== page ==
New grant will help train, retain more teachers in Guilford County Schools

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GUILFORD COUNTY, N.C. -- A new partnership with Guilford County Schools and two local universities is helping train and retain teachers.

High Point University earned a $4 million grant. It's called a Teacher Quality Partnership and it is federal grant awarded by the U.S. Department of Education.

P.R.E.P.A.R.E., or Piedmont Triad Residency Educator Program, is partnering up with North Carolina A&T and Guilford County Schools to help recruit and retain highly trained teachers, especially in the STEM fields.

It's a problem across North Carolina, and in the Triad: we need more teachers.

"It was reported in EdWeek that there is a a 23 percent decline in teachers completing teacher preparation programs," Executive Director for Professional Learning and Leadership Tiffany Perkins said.

Perkins said there is an even higher drop of people enrolling in alternative teaching licensure programs. This is a problem that winds up affecting students, because there are not enough highly trained teachers, especially in high needs schools.

"The highest trained teachers make the most quality difference for our students," Perkins said.

The new partnership with High Point University and North Carolina A&T is supposed to help fix that disparity. They are going to teach 25 new teachers to become high school and elementary teachers. High Point University will be focused on STEM in elementary schools, N.C. A&T is focusing on specifically math in high schools.

"We have very distinct needs in our surrounding area and we're really excited to be able to help close the gap," said Loury Floyd, with North Carolina A&T.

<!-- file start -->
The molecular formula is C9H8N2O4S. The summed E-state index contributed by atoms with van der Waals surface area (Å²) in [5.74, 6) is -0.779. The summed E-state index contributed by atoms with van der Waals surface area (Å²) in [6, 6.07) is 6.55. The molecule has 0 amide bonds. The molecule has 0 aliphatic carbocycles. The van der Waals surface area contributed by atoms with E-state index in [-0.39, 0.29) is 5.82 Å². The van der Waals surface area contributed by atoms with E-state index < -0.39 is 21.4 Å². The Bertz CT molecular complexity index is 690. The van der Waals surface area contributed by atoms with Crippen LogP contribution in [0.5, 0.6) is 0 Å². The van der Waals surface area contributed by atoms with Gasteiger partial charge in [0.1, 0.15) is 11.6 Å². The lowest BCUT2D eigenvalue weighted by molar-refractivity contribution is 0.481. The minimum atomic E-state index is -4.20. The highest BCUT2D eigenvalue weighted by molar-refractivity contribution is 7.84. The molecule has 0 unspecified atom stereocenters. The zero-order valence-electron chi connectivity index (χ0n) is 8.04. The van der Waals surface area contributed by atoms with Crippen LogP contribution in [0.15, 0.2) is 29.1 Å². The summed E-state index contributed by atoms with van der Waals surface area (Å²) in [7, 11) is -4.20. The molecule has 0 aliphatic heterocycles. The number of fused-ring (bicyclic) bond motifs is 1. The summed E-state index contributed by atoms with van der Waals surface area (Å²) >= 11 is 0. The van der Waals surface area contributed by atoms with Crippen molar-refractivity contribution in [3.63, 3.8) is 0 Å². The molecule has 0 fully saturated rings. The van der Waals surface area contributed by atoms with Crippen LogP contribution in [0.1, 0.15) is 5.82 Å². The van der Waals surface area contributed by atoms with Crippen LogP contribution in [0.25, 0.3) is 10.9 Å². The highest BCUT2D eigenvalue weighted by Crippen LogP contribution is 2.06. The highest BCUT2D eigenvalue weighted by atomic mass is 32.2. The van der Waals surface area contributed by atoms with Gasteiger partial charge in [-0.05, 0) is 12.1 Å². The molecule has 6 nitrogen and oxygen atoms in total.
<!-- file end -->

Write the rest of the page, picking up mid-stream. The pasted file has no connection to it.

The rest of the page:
Another major focus of the program is retaining teachers.

"Research unfortunately shows that right now we tend to lose teachers in the first one to three years in their careers," said Dr. Mariann Tillery, with High Point University.

It's a problem for Guilford County Schools. They say a big issue is because many of the teachers don't feel supported in their schools. These teachers will have a full year of hands-on training, alongside classes and lectures in specific areas to help them be highly trained and effective teachers. The teachers will also be working alongside mentors in the same high-need schools they will later teach in. They hope this will help them feel better connected in Guilford County before they are even hired.

"We know that having a highly-qualified teacher is the difference towards getting a student ready for college and career readiness," Perkins said.

Qualified candidates already will have a bachelor's degree and need to have a 3.0 GPA. They also need to meet requirements for both High Point University and North Carolina A&T. Guilford County Schools will be helping with the selection process. There are 25 spaces, and the program will be funded for four years. Participants get a stipend that will cover the costs of the program.

The schools are recruiting now and the first class will start in May 2019. Candidates will earn a Master of Arts in teaching in elementary education with a STEM concentration.

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